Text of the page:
The Tertiary Period marked the dawn of the Age of Mammals, beginning 65 million years ago and lasting 63 million years. The mass extinctions that saw the rapid disappearance of the dinosaurs and other large species were complete when the Tertiary began. With the disappearance of the large reptiles, new opportunities for other species arose.
In the 1800s, scientists divided geological time into four periods using Latin terminology for numbering. Today, geologists commonly use a different naming system, under which the Tertiary Period corresponds with the Paleogene and first half of the Neogene periods.
Age of Mammals
Mammals were the dominant organisms during the Tertiary Period. With the dinosaurs and other large species gone, mammals were able to thrive and diversify.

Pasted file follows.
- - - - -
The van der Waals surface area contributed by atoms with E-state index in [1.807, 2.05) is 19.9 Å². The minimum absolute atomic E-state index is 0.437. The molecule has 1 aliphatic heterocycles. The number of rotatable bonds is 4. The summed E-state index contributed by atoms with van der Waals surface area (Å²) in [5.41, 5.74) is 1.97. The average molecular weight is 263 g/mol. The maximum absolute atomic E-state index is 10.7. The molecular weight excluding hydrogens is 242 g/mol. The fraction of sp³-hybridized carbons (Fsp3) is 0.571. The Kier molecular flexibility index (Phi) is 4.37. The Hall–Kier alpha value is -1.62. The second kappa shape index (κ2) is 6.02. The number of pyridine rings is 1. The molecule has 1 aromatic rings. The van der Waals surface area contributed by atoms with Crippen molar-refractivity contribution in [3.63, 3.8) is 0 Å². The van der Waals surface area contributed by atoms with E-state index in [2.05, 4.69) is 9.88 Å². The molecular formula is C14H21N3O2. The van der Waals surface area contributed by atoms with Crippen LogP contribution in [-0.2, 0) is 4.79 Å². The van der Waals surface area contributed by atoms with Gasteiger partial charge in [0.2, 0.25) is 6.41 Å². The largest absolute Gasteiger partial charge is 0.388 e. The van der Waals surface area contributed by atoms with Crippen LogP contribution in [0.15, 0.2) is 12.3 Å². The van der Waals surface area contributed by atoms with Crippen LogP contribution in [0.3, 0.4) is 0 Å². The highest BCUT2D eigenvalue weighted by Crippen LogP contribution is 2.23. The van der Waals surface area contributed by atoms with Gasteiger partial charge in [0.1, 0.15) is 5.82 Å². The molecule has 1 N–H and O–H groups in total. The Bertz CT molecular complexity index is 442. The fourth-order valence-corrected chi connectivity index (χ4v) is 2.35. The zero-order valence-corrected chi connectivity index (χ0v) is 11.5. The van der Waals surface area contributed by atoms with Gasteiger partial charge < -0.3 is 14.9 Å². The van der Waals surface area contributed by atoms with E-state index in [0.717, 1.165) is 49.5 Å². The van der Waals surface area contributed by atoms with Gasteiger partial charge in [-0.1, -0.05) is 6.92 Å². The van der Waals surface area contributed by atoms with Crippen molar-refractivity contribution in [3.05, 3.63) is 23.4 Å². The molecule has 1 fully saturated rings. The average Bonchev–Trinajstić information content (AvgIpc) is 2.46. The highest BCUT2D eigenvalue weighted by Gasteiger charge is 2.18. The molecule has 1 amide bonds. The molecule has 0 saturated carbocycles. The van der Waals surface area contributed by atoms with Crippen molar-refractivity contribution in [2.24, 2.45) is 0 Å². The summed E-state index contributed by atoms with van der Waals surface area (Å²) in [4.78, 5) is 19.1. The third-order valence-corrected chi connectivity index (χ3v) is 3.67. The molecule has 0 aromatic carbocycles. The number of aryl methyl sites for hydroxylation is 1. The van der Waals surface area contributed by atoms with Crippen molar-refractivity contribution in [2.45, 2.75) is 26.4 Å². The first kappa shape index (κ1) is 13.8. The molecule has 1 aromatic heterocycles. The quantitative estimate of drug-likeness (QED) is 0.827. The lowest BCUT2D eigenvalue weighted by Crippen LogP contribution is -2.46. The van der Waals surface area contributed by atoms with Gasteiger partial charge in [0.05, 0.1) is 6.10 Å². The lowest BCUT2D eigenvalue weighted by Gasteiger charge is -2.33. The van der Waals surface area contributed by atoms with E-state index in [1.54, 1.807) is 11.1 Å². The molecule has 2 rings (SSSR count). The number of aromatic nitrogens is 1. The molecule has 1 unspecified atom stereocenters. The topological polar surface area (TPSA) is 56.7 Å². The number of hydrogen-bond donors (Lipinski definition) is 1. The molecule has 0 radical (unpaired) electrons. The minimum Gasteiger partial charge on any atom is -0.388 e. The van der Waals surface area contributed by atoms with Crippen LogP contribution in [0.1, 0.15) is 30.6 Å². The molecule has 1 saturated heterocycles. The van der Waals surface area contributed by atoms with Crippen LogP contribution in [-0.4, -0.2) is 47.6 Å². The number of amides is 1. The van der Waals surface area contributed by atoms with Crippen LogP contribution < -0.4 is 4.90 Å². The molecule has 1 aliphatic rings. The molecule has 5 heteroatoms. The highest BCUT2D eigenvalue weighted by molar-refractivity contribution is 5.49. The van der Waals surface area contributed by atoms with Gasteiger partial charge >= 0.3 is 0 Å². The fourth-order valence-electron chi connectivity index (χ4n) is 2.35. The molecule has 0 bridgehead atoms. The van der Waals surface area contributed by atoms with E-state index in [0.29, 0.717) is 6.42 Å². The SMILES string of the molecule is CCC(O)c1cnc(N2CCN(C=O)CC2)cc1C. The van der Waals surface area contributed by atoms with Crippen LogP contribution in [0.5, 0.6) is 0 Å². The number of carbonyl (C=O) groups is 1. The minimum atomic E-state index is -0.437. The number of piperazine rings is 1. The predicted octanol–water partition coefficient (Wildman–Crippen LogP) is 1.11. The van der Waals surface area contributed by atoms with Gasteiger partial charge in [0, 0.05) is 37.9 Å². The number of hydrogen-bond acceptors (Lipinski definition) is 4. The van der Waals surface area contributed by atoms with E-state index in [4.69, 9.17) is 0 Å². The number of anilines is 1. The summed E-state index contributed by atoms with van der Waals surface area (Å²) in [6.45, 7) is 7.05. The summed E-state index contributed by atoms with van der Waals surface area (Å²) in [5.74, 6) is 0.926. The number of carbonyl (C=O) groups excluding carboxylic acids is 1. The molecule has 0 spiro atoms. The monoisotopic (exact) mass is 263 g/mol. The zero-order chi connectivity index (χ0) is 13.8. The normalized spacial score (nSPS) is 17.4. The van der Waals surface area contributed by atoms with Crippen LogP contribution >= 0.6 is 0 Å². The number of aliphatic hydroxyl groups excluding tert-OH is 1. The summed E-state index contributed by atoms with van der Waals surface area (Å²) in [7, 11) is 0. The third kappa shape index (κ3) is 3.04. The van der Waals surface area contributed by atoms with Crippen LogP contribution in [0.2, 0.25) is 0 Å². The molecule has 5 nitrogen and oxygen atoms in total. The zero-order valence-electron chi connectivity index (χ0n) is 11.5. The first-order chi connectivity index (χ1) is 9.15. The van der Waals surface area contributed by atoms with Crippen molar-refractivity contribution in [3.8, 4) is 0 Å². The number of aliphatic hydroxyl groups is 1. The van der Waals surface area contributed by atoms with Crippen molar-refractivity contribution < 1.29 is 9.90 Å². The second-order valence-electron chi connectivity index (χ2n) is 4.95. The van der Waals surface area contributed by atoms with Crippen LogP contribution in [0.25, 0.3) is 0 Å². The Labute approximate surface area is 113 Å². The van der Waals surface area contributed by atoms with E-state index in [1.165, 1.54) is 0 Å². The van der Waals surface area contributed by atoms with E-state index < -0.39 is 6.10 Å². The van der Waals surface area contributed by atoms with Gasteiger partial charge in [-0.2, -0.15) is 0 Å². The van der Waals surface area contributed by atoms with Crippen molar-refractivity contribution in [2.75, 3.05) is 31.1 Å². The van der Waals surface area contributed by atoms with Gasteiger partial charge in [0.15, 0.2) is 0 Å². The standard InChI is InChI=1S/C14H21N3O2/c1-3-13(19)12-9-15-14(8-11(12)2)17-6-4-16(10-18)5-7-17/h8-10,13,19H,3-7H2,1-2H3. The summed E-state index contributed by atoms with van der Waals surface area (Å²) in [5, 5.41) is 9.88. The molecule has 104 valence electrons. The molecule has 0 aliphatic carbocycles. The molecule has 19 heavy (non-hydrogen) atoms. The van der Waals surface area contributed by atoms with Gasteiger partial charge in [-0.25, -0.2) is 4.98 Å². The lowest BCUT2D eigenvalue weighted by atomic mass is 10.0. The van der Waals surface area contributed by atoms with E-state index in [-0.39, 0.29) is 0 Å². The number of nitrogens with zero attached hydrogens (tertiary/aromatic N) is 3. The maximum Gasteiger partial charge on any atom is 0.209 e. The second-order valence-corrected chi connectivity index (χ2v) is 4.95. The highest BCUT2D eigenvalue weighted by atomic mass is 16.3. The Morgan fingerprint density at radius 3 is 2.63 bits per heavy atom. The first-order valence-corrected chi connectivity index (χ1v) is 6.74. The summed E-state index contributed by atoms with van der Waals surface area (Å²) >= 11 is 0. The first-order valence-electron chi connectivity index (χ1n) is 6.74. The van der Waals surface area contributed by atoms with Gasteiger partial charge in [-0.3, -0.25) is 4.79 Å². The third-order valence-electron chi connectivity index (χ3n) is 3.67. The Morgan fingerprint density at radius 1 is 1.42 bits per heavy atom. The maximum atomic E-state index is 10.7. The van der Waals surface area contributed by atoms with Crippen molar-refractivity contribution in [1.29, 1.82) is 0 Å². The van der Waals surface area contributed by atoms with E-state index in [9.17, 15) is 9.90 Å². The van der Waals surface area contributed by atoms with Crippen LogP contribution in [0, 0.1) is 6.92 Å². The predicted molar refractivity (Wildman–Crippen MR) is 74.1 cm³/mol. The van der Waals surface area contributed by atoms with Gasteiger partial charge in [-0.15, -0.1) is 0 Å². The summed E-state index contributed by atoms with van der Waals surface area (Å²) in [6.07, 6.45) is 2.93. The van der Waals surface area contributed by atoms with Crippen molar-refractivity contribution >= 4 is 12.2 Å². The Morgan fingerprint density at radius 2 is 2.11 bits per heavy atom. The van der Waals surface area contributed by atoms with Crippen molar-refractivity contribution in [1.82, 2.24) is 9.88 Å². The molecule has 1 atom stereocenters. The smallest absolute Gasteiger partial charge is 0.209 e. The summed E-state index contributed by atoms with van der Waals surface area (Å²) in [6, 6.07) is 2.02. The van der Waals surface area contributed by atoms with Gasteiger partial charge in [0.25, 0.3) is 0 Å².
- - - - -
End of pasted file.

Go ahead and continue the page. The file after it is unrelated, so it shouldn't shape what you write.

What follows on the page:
During the Tertiary Period, the climate was cooling from tropical temperatures and slid into a full-fledged Ice Age by the end.
As the climate cooled, many landscapes changed from forest to large grasslands. These grasslands supported large herds of grazing mammals.
Birds also flourished during the Tertiary Period. Bony fish like trout and bass evolved and sharks became plentiful. An abundance of flowering plants meant that insect species also multiplied.
- "Biology: Concepts and Connections;" Neil A. Campbell; 2009
- Tertiary Period
- Photo Credit "Mother and baby gorilla" is Copyrighted by Flickr user: mape_s (Marieke IJsendoorn-Kuijpers) under the Creative Commons Attribution license.
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